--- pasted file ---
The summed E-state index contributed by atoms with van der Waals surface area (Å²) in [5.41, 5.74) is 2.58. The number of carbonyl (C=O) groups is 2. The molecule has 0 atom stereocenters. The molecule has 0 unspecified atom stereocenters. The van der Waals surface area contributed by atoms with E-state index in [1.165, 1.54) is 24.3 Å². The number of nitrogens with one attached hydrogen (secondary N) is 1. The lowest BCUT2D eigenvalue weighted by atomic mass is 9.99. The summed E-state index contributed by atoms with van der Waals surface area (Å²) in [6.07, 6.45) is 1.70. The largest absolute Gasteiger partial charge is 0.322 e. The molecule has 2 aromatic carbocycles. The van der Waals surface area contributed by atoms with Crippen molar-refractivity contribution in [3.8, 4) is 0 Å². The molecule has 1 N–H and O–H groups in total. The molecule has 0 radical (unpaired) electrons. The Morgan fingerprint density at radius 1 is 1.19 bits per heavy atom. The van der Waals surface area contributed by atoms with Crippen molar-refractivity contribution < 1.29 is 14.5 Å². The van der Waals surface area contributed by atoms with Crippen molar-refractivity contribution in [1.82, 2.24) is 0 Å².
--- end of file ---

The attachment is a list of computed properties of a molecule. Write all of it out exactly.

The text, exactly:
The summed E-state index contributed by atoms with van der Waals surface area (Å²) in [5.41, 5.74) is 2.58. The number of carbonyl (C=O) groups is 2. The molecule has 0 atom stereocenters. The molecule has 0 unspecified atom stereocenters. The van der Waals surface area contributed by atoms with E-state index in [1.165, 1.54) is 24.3 Å². The number of nitrogens with one attached hydrogen (secondary N) is 1. The lowest BCUT2D eigenvalue weighted by atomic mass is 9.99. The summed E-state index contributed by atoms with van der Waals surface area (Å²) in [6.07, 6.45) is 1.70. The largest absolute Gasteiger partial charge is 0.322 e. The molecule has 2 aromatic carbocycles. The van der Waals surface area contributed by atoms with Crippen molar-refractivity contribution in [3.8, 4) is 0 Å². The molecule has 1 N–H and O–H groups in total. The molecule has 0 radical (unpaired) electrons. The Morgan fingerprint density at radius 1 is 1.19 bits per heavy atom. The van der Waals surface area contributed by atoms with Crippen molar-refractivity contribution < 1.29 is 14.5 Å². The van der Waals surface area contributed by atoms with Crippen molar-refractivity contribution in [1.82, 2.24) is 0 Å².